Mitalee P. Christman was responsible for data collection, data analysis, drafting the paper, and statistics; Margarita Castro-Zarraga was responsible for concept/design, data collection, drafting the paper, and critical revision of the paper; Doreen DeFaria Yeh was responsible for critical revision of the paper; Richard Liberthson was responsible for critical revision of the paper; Ami Bhatt was responsible for concept/design, data analysis, drafting the paper, and approval of article, statistics.


This work was conducted with support from Harvard Catalyst, the Harvard Clinical and Translational Science Center (National Center for Research Resources and the National Center for Advancing Translational Sciences, National Institutes of Health Award 8UL1TR000170-05, and financial contributions from Harvard University and its affiliated academic health care centers). The content is solely the responsibility of the authors and does not necessarily represent the official views of Harvard Catalyst, Harvard University and its affiliated academic health care centers, or the National Institutes of Health. The authors would like to thank Dr. Elena Grant for her valuable comments.


  1. J. I. E. Hoffman, S. Kaplan, and R. R. Liberthson, “Prevalence of congenital heart disease,” American Heart Journal, vol. 147, no. 3, pp. 425–439, 2004. View at Publisher · View at Google Scholar · View at Scopus
  2. C. L. Verheugt, C. S. P. M. Uiterwaal, E. T. Van Der Velde et al., “Mortality in adult congenital heart disease,” European Heart Journal, vol. 31, no. 10, pp. 1220–1229, 2010. View at Publisher · View at Google Scholar · View at Scopus
  3. P. Pillutla, K. D. Shetty, and E. Foster, “Mortality associated with adult congenital heart disease: trends in the US population from 1979 to 2005,” American Heart Journal, vol. 158, no. 5, pp. 874–879, 2009. View at Publisher · View at Google Scholar · View at Scopus
  4. “ESC Guidelines for the Management of Grown-Up Congenital Heart Disease,” European Heart Journal, vol. 31, pp. 2915–2957, 2010.
  5. C. A. Warnes, R. G. Williams, T. M. Bashore et al., “ACC/AHA 2008 guidelines for the management of adults with congenital heart disease: executive summary,” Circulation, vol. 118, no. 23, pp. 2395–2451, 2008. View at Publisher · View at Google Scholar · View at Scopus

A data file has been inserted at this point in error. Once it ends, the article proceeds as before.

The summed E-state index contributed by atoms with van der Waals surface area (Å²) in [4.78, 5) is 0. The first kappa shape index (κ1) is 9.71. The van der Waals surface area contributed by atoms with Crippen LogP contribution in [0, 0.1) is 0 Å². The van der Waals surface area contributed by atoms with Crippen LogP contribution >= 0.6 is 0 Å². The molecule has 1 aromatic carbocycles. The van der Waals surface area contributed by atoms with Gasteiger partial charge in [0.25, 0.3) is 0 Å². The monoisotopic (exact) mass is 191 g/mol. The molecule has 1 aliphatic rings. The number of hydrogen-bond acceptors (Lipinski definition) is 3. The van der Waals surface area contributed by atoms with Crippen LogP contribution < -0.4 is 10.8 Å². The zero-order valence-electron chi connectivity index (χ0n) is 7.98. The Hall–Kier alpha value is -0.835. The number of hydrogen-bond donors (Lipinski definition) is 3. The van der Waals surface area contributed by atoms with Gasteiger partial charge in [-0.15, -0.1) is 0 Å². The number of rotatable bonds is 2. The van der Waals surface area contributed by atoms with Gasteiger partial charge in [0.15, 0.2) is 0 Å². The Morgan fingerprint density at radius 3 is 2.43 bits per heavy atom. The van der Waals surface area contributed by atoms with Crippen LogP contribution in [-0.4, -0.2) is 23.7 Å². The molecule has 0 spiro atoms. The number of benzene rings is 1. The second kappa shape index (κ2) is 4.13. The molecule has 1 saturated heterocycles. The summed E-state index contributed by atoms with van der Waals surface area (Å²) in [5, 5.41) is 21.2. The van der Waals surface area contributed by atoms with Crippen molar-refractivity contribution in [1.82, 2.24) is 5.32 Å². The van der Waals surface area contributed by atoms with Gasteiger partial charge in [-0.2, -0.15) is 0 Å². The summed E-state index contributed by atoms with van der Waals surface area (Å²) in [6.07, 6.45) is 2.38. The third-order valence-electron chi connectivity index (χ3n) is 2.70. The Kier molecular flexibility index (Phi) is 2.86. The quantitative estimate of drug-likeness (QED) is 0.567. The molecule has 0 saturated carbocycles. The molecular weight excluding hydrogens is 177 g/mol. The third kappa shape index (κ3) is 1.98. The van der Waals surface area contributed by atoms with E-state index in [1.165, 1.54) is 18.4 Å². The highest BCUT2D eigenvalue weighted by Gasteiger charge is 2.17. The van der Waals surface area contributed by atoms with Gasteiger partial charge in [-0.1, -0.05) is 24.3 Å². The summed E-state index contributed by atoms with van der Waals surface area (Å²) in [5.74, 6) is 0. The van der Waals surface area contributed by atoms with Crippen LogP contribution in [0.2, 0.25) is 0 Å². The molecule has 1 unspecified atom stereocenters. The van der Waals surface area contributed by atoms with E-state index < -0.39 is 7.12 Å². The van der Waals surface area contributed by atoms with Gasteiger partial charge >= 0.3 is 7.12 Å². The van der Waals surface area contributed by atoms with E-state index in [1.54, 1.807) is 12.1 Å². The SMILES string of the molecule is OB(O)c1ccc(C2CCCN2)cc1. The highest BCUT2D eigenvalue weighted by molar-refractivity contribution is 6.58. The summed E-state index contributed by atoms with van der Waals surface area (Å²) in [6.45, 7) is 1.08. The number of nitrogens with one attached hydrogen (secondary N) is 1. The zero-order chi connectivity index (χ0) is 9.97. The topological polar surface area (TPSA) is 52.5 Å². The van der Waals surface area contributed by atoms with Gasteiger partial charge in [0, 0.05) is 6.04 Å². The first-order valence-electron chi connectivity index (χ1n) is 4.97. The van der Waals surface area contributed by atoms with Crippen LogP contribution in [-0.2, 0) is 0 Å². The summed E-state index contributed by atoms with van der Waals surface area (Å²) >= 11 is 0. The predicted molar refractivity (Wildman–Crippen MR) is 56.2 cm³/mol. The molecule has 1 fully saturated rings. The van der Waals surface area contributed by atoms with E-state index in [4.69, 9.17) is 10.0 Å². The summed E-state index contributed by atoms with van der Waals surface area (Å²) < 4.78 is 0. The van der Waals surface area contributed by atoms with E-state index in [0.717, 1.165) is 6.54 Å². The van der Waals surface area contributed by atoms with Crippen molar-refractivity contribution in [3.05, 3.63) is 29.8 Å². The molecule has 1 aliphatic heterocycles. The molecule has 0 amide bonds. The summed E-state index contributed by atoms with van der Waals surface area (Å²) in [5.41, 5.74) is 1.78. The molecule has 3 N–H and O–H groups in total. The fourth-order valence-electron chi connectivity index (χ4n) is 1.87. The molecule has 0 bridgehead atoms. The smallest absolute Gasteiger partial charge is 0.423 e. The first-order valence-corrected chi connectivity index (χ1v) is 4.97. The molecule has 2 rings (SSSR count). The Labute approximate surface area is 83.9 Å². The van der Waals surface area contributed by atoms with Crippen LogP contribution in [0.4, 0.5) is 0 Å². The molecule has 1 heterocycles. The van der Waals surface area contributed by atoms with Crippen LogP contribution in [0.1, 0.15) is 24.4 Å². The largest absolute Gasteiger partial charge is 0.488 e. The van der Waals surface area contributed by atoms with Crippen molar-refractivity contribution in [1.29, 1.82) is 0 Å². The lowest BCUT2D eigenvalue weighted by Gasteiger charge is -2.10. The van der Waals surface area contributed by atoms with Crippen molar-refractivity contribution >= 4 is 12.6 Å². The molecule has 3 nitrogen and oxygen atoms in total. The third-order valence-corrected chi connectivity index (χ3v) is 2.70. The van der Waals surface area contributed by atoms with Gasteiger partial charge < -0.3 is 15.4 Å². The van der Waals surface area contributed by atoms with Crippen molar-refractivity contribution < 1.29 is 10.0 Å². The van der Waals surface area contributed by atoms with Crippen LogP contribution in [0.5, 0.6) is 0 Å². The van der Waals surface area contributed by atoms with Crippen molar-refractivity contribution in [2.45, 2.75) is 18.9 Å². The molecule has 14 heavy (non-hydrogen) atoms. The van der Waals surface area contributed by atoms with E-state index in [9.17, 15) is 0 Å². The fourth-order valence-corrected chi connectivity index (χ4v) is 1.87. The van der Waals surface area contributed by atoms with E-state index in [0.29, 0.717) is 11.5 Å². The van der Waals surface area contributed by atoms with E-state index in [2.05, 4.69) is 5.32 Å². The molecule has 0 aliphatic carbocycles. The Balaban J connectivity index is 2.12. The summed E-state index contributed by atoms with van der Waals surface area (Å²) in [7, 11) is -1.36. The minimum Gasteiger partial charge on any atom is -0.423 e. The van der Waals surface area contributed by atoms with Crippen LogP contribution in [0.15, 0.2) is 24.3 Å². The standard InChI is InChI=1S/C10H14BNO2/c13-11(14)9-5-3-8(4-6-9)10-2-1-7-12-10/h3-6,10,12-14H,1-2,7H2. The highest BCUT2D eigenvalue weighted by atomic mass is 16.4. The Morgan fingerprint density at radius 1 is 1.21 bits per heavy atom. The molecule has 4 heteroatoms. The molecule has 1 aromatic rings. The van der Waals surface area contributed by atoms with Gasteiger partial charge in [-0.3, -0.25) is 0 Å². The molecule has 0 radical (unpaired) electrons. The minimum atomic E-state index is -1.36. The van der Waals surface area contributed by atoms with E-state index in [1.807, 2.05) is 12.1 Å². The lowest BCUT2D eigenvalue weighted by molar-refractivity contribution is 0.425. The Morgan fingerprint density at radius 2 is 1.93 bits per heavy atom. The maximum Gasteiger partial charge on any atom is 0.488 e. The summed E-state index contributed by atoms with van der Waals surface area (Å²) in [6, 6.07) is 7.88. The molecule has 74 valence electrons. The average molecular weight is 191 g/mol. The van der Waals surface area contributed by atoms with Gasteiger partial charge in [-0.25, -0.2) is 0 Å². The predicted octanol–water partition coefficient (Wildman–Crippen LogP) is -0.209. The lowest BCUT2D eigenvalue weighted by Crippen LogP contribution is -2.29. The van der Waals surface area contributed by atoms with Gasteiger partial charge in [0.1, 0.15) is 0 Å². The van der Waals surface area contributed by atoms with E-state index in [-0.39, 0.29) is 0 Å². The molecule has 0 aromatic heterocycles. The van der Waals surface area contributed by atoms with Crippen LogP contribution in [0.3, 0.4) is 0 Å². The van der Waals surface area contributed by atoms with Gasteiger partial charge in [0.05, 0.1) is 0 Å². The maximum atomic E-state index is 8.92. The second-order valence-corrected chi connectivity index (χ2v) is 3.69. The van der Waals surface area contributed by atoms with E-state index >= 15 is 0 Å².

6. M. M. Amonkar, S. Madhavan, S. A. Rosenbluth, and K. J. Simon, “Barriers and facilitators to providing common preventive screening services in managed care settings,” Journal of Community Health, vol. 24, no. 3, pp. 229–247, 1999. View at Publisher · View at Google Scholar · View at Scopus
  7. M. T. Britto, J. M. Garrett, M. A. J. Dugliss, C. A. Johnson, J. M. Majure, and M. W. Leigh, “Preventive services received by adolescents with cystic fibrosis and sickle cell disease,” Archives of Pediatrics and Adolescent Medicine, vol. 153, no. 1, pp. 27–32, 1999. View at Google Scholar · View at Scopus
  8. A. N. Sheth, R. D. Moore, and K. A. Gebo, “Provision of general and HIV-specific health maintenance in middle aged and older patients in an urban HIV clinic,” AIDS Patient Care and STDs, vol. 20, no. 5, pp. 318–325, 2006. View at Publisher · View at Google Scholar · View at Scopus
  9. J. G. Marshall, J. M. Cowell, E. S. Campbell, and D. B. McNaughton, “Regional variations in cancer screening rates found in women with diabetes,” Nursing Research, vol. 59, no. 1, pp. 34–41, 2010. View at Publisher · View at Google Scholar · View at Scopus
  10. C. C. Earle and B. A. Neville, “Under use of necessary care among cancer survivors,” Cancer, vol. 101, no. 8, pp. 1712–1719, 2004. View at Publisher · View at Google Scholar · View at Scopus